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‘I am an avid slow-traveller - I will choose the bus, train or ferry over a plane’

Tipperary woman Phoebe Moore asks why, at a time of extreme eco-crisis, is the decision to take a ferry or a train so difficult – surely it should be rewarded?

I jump off the bus and sprint blindly. I don’t have time to check my Google maps, so am forced to rely on my non-existent sense of direction. I look up, delighted to see a road sign affirm that I am correct.

It says: Station 200 metres.

Panting, I draw up and gasp at an attendant who points to a platform, and I’m running again. Over the bridge on to the platform and, phew, I’m on the train. A second later, the doors have closed behind me and we’re moving. Collapsing on to the closest seat in heavy relief, I inwardly congratulate myself and turn to see a couple look on in amusement.

They know. I know.


We are finally en route to the Holyhead ferry terminal. Easy conversation ensues and, before we know it, we’re partners in the mission of “making it to the ferry”. Part A, get on the train, has been accomplished. Storm Babet ensured an appropriate level of precariousness for this task by wreaking havoc on train lines through epic floods. But Part B of “make it to the ferry with less than 15 minutes to spare” is touch and go.

* * *

I sit looking out across a calm blue sea. A book is open in front of me and the sunlight is casting shadows across its pages. Behind me, I can hear the murmur of laughter and chat. One table over, a father and son play a game of cards. Further over, a group of teenagers prolong a joke – it’s getting great mileage.

As I sip on my drink, I alternate between reading and people-watching. It is a perfect pastime, and as I stretch out my legs in front of me, the thought that this beats budget airline travel floats into my mind like a fluffy white cloud.

* * *

I am an avid “slow-traveller”. Often, to friends’ dismay, I will choose the bus, train or ferry over the speed of a plane.

I have cycled through France, taken a 10-hour bus and ferry journey from London to Paris, and journeyed the same length between London and Edinburgh. My holy grail, however, is the trusty sail and rail between London and Dublin, before going onward to Tipperary (it really is a long way…).

The above moments of panic and peace take place on this regular pilgrimage between my own Emerald Isle and London, where I now live. Some of these trips have been dreamy, many have been “memorable” and, depending on your perspective, this latter description may be seen as a very Irish euphemism.

Amid a worsening environmental crisis, eschewing planes is the least impactful way to travel. A quick internet search for the term “slow travel” tells me it “isn’t complicated”, that it’s about emphasising “connection” and forging an “emotional impact, in the present moment and for the future”. It’s a “trend”, much like cold-water swimming (which used to just be called “swimming”), which may or may not convince you.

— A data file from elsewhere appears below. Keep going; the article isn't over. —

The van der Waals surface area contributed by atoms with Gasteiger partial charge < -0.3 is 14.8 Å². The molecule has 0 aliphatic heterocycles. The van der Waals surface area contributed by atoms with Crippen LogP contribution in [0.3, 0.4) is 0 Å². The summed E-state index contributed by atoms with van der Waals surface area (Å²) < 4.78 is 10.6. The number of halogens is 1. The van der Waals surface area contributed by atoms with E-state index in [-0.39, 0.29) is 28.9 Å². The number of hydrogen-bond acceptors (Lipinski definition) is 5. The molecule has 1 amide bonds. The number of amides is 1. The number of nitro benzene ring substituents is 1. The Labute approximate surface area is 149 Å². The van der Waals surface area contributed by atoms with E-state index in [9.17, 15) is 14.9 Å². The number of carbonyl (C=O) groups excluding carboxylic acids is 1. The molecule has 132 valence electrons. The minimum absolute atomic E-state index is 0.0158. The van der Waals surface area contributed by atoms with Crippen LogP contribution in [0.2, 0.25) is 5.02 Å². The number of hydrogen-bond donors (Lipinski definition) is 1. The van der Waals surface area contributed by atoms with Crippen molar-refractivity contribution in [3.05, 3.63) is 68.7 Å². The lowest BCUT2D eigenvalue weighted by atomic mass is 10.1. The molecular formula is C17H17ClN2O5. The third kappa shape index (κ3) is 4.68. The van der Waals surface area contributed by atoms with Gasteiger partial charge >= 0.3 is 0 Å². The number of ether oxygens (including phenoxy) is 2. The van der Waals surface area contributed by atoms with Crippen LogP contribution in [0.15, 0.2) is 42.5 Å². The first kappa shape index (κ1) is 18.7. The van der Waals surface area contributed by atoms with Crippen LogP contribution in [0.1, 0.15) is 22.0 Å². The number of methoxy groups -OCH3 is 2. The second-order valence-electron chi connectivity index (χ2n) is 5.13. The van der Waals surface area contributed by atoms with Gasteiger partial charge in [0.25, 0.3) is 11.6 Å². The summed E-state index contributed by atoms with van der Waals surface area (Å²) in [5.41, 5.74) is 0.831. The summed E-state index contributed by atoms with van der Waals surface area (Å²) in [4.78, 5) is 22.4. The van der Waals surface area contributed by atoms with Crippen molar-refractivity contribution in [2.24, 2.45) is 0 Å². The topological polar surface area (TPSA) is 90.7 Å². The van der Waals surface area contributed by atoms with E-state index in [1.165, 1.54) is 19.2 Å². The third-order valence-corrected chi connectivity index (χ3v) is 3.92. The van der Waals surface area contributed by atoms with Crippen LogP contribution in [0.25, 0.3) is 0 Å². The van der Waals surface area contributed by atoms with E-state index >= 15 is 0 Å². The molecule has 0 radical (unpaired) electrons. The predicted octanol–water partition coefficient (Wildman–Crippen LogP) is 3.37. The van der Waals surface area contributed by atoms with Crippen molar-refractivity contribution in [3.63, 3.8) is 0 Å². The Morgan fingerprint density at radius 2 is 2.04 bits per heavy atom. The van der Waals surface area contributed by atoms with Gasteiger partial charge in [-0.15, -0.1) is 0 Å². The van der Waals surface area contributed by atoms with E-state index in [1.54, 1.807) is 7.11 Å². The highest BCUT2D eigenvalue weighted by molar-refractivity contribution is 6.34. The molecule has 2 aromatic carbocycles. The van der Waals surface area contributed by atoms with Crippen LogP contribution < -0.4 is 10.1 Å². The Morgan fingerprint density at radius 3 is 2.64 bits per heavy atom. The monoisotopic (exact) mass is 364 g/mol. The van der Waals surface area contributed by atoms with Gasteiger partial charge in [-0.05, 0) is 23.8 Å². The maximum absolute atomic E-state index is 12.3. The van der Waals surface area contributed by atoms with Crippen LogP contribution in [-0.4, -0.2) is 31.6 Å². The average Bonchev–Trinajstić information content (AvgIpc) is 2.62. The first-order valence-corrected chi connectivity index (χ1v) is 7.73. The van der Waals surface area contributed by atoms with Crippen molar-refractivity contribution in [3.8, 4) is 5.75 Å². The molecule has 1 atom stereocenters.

Despite its newfound fame, it is slow (pun intended) to catch on. It doesn’t take a genius to work out why this is. Ryanair flights between London and Dublin, if booked in advance without the bells and whistles of added baggage, will set you back little more than €15 to €20. My trusty sail and rail bundle price on the other hand is approximately €50 (no matter when you book), and with about six extra hours of travel. The Eurostar to Paris costs a pretty penny, while a flight is half the price. Shockingly and entirely unsurprisingly, it seems that the incentives are clearly stacked in favour of oil lobby groups.

My tales of misadventures on these journeys are often met by phrases such as: “Is it not about time to throw in the towel and get on a plane?” It is, in the circumstances, an entirely appropriate reaction. It is what I would expect from any sane person.

The issue is, why is this negative response so fitting? Why, at a time of extreme eco-crisis – 2023 was a record-breaking year for global carbon emissions – is the decision to take a ferry or a train so difficult? Call me idealistic, but surely this behaviour should be rewarded?

I wish to ponder on the fact that the choice to ‘slow travel’ seems to say more about your privilege than your environmentalism

Employers: throw us a bone and give us that extra bit of time so we can avoid the jumbo jet. There is a precedent after all – Climate Perks is an employer benefits scheme offering staff extra annual leave if they opt for slower travel. Also, and this is just a hunch, but perhaps the aviation industry should start to pay fuel tax.

Far from trying to brag about my eco-credentials – and I wouldn’t get very far anyway – I wish to ponder the fact that the choice to “slow travel” seems to say more about your privilege than your environmentalism. It is a choice that, quite often, can be made only by those with cash in their pockets and time on their hands. When will this change? Could there be a time when the phrase “fresh off the boat” again rolls off the tongue more willingly than such a phrase as “Ryanair has a great deal”?

Rome certainly wasn’t built in a day – and neither were cheaper and more plentiful low-carbon travel options. But if those people that can take these options do so, then airline revenues will fall, less flights will be put in the sky and alternatives will be created.

It’s not called blue-sky thinking for nothing.

Until then, if you can, join me on the train. It’s great craic, I promise. If it turns out not to be, sure you’ll have a story to tell, won’t you?

  • Phoebe Moore is from Tipperary and lives in London, where she works as a theatre practitioner and youth arts facilitator. She is also an actor and writer.
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